My sister and I were obnoxiously good children for the most part. There was the occasional hiccough, but for the most part we did as we were told, were quiet and respectful, and we were both super excited about learning new things. Seriously, we were the biggest goody two shoes on the planet! We had our little acts of rebellion, but when I think about them now, I’m always shocked at how innocent they were. My dad always claimed to be scared of moose (he’s not really), so we would run around the house with our hands on our heads (our antlers!) screaming “Moose! Mooooooose!” as our dad ran away “in terror:”
We thought this was HIL-AR-IOUS! I also figured out that there was no Santa when I was about 5 years old and told my sister (I had irrefutable proof!), but we pretended to believe in Santa for several more years to “trick Mom and Dad!” He he! We were so sneaky! And my dad had this little song, a campfire song that we learned on one of those children’s sing-along cassettes, that he claimed he had to dance to every time he heard it. We’d sing it over and over and over to make him dance. And over and over and over… He probably regretted that one.
There was one thing we did that was actually a little mean though. My dad had this personal vendetta against particular insects and spiders in his home. When we lived in Arizona, we had a lot of black widows around our house. He was worried that his young girls were going to get bitten (and honestly, he was right to be worried – we NEVER looked before we put our hands in/on/under things!), so he’d go on a weekly seek and destroy mission in our yard. When we moved to Colorado, he became rather obsessed with flies, stalking through the house with the fly swatter in hand and a crazy glint in his eye as he tracked and killed the many, many flies that ended up in the house. (I can’t confirm or deny it, but two people under the age of 10 may have left the back door open all the time, leading to the eventual formation of my dad’s classic summer phrase: “Close the door! You’re letting the flies in!”) We had this enormous vaulted ceiling in our living room, so sometimes the flies would buzz around his head and then settle just out of reach above him. It drove him nuts! And my sister and I used this to our advantage!
On the upper floor of our house, we had this completely useless little room that had no door and half a wall on two sides. You could look out over the top of the half walls into the living room and dining room. It just so happened that my dad spent a few hours each day reading the newspaper in his chair in the living room, and his chair was right below you if you looked out over the half wall:
My sister and I had our bedrooms on the upper floor of the house, so we spent a lot of time up there looking over the edge. Eventually, we came up with the most brilliant form of torture ever using the half wall and our dad’s hatred of flies: fly torture.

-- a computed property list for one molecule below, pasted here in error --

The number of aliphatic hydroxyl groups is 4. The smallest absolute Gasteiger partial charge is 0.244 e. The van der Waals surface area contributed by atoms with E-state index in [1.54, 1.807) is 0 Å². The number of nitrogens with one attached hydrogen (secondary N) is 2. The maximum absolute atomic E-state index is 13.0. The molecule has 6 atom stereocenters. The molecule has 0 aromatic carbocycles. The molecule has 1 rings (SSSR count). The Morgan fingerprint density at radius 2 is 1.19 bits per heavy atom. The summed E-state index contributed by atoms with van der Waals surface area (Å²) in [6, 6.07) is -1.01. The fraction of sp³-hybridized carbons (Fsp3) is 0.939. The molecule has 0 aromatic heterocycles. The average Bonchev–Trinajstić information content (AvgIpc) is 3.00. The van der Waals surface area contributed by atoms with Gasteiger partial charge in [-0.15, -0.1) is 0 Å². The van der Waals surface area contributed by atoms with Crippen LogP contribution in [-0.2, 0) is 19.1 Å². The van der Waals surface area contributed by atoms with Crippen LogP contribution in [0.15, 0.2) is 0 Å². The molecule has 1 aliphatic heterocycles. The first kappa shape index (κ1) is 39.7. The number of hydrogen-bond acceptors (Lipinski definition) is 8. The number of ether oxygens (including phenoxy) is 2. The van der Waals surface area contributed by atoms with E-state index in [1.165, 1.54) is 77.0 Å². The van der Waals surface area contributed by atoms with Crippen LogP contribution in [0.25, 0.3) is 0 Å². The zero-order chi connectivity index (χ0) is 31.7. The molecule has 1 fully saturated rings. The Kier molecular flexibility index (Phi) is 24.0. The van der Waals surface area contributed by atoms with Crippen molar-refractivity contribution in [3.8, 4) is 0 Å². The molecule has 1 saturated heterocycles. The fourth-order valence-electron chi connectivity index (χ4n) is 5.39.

Fly torture was pretty simple. First, we’d draw flies on little squares of paper. These were the “flies” of fly torture. Then we’d punch a little hole in the top of the paper, slide some thread through the hole, and tie it at the top. Then it was a simple matter of lowering the “flies” over the wall, unwinding thread from the spools, onto our unsuspecting father below:
When they landed on his head, we’d jerk the threads up and down, mimicking a fly crawling around on his hair. Sometimes we’d lower them down next to his head and then jerk the thread over so that the “fly” would smack into his cheek or temple, similarly to how the flies would occasionally bump into him as they meandered about the house. In either case, he’d raise a hand up to swat the “fly” away, so we’d pull the thread up a bit to make him think he’d scared it off. When he went back to reading, we’d lower the “flies” back down and do it again. Every time he’d swat it away. We did it over and over, stifling our laughter as we watched our dad mindlessly swat at our flies. It was unbelievably difficult to keep the laughter in and I’m still not sure how we managed.
It took our dad about 15 minutes to realize what was going on. I think he eventually grabbed the thread on one of the flies and then looked up and saw us standing there, arms draped over the wall with incriminating spools of thread in our hands. We nearly died laughing! Our dad thought it was hilarious that we’d come up with this activity on our own, so we deemed it a huge success.
We waited a month or so, then we did it again. It took our dad a little less time to realize what was going on, but enough that we were still pleased with ourselves. Another month went by and we did it again. Then again. And again. We did it over and over, even improving our fly design to avoid detection as long as possible. Eventually, I noticed that every time a fly landed on our dad’s head, he’d look up to see if my sister and I were above him with our thread. We actually conditioned our dad! It took a few years for him to go back to mindlessly swatting at flies without looking up for us too.
So that’s fly torture, the only good thing that ever came of that stupid little room with the half walls in our house in Colorado. Fly torture worked because we’d watched our dad struggle against the flies we let in the house by leaving the back door open and we knew how he’d respond. We’d also seen enough flies to know how they moved and could mimic their motions to some extent with our paper flies. It was a rather mean thing to do, at least after the first few times when our dad still thought it was cute and funny. But we loved it, and now it’s one of my favorite childhood memories.
The moral of the story is this: Pay attention to insect behavior! You never know when it will come in handy. :)
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